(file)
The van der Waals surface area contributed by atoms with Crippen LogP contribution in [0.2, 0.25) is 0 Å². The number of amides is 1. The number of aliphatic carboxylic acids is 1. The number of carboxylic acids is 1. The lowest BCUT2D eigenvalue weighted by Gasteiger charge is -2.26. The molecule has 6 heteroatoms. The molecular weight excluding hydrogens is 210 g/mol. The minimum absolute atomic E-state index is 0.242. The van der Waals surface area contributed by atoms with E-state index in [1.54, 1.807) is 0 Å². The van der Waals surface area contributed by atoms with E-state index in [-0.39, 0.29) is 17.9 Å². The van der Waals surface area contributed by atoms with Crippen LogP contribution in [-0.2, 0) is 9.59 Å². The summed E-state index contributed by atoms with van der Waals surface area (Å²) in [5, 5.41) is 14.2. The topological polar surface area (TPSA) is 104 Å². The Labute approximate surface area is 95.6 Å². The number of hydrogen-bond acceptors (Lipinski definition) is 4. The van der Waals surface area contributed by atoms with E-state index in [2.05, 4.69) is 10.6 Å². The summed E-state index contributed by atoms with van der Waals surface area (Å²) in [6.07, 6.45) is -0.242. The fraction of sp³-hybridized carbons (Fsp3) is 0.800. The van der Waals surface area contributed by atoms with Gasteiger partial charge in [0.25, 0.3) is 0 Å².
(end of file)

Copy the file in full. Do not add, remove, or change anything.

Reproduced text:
The van der Waals surface area contributed by atoms with Crippen LogP contribution in [0.2, 0.25) is 0 Å². The number of amides is 1. The number of aliphatic carboxylic acids is 1. The number of carboxylic acids is 1. The lowest BCUT2D eigenvalue weighted by Gasteiger charge is -2.26. The molecule has 6 heteroatoms. The molecular weight excluding hydrogens is 210 g/mol. The minimum absolute atomic E-state index is 0.242. The van der Waals surface area contributed by atoms with E-state index in [1.54, 1.807) is 0 Å². The van der Waals surface area contributed by atoms with E-state index in [-0.39, 0.29) is 17.9 Å². The van der Waals surface area contributed by atoms with Crippen LogP contribution in [-0.2, 0) is 9.59 Å². The summed E-state index contributed by atoms with van der Waals surface area (Å²) in [5, 5.41) is 14.2. The topological polar surface area (TPSA) is 104 Å². The Labute approximate surface area is 95.6 Å². The number of hydrogen-bond acceptors (Lipinski definition) is 4. The van der Waals surface area contributed by atoms with E-state index in [2.05, 4.69) is 10.6 Å². The summed E-state index contributed by atoms with van der Waals surface area (Å²) in [6.07, 6.45) is -0.242. The fraction of sp³-hybridized carbons (Fsp3) is 0.800. The van der Waals surface area contributed by atoms with Gasteiger partial charge in [0.25, 0.3) is 0 Å².